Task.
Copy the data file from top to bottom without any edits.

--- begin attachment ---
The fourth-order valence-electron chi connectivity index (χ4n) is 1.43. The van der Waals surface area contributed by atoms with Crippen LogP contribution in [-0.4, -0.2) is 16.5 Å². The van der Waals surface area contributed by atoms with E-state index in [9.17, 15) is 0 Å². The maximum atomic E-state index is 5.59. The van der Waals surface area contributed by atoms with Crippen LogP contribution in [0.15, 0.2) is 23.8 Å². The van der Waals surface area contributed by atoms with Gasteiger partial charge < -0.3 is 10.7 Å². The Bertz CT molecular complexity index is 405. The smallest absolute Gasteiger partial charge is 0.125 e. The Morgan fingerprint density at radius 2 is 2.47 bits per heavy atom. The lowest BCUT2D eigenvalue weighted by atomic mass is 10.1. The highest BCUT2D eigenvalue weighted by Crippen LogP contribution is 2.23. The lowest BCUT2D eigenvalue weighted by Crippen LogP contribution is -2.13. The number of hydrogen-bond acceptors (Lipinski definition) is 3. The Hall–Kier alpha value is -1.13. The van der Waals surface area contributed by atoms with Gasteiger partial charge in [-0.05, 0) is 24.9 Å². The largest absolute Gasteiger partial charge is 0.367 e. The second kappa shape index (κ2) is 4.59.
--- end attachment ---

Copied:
The fourth-order valence-electron chi connectivity index (χ4n) is 1.43. The van der Waals surface area contributed by atoms with Crippen LogP contribution in [-0.4, -0.2) is 16.5 Å². The van der Waals surface area contributed by atoms with E-state index in [9.17, 15) is 0 Å². The maximum atomic E-state index is 5.59. The van der Waals surface area contributed by atoms with Crippen LogP contribution in [0.15, 0.2) is 23.8 Å². The van der Waals surface area contributed by atoms with Gasteiger partial charge < -0.3 is 10.7 Å². The Bertz CT molecular complexity index is 405. The smallest absolute Gasteiger partial charge is 0.125 e. The Morgan fingerprint density at radius 2 is 2.47 bits per heavy atom. The lowest BCUT2D eigenvalue weighted by atomic mass is 10.1. The highest BCUT2D eigenvalue weighted by Crippen LogP contribution is 2.23. The lowest BCUT2D eigenvalue weighted by Crippen LogP contribution is -2.13. The number of hydrogen-bond acceptors (Lipinski definition) is 3. The Hall–Kier alpha value is -1.13. The van der Waals surface area contributed by atoms with Gasteiger partial charge in [-0.05, 0) is 24.9 Å². The largest absolute Gasteiger partial charge is 0.367 e. The second kappa shape index (κ2) is 4.59.